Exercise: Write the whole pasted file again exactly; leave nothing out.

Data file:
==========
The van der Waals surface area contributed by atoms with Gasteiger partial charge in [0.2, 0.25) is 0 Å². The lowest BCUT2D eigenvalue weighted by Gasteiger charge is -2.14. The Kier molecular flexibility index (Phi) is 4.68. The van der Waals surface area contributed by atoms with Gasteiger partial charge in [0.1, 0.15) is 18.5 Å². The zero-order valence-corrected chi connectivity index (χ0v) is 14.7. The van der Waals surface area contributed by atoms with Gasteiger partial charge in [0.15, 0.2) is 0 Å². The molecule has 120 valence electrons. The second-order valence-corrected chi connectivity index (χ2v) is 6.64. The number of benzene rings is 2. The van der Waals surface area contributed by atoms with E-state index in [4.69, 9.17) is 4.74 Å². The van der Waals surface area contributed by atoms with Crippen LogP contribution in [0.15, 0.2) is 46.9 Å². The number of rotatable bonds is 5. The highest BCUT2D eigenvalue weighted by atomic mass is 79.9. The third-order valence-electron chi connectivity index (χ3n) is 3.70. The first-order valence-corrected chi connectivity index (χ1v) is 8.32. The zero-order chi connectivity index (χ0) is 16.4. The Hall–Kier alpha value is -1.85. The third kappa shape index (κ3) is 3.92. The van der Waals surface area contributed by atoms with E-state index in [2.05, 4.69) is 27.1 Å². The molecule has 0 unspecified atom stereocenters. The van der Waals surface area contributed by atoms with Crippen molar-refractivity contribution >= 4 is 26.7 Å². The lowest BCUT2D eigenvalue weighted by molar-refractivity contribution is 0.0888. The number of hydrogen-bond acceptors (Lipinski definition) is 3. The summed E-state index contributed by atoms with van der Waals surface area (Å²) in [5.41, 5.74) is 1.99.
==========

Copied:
The van der Waals surface area contributed by atoms with Gasteiger partial charge in [0.2, 0.25) is 0 Å². The lowest BCUT2D eigenvalue weighted by Gasteiger charge is -2.14. The Kier molecular flexibility index (Phi) is 4.68. The van der Waals surface area contributed by atoms with Gasteiger partial charge in [0.1, 0.15) is 18.5 Å². The zero-order valence-corrected chi connectivity index (χ0v) is 14.7. The van der Waals surface area contributed by atoms with Gasteiger partial charge in [0.15, 0.2) is 0 Å². The molecule has 120 valence electrons. The second-order valence-corrected chi connectivity index (χ2v) is 6.64. The number of benzene rings is 2. The van der Waals surface area contributed by atoms with E-state index in [4.69, 9.17) is 4.74 Å². The van der Waals surface area contributed by atoms with Crippen LogP contribution in [0.15, 0.2) is 46.9 Å². The number of rotatable bonds is 5. The highest BCUT2D eigenvalue weighted by atomic mass is 79.9. The third-order valence-electron chi connectivity index (χ3n) is 3.70. The first-order valence-corrected chi connectivity index (χ1v) is 8.32. The zero-order chi connectivity index (χ0) is 16.4. The Hall–Kier alpha value is -1.85. The third kappa shape index (κ3) is 3.92. The van der Waals surface area contributed by atoms with E-state index in [2.05, 4.69) is 27.1 Å². The molecule has 0 unspecified atom stereocenters. The van der Waals surface area contributed by atoms with Crippen molar-refractivity contribution >= 4 is 26.7 Å². The lowest BCUT2D eigenvalue weighted by molar-refractivity contribution is 0.0888. The number of hydrogen-bond acceptors (Lipinski definition) is 3. The summed E-state index contributed by atoms with van der Waals surface area (Å²) in [5.41, 5.74) is 1.99.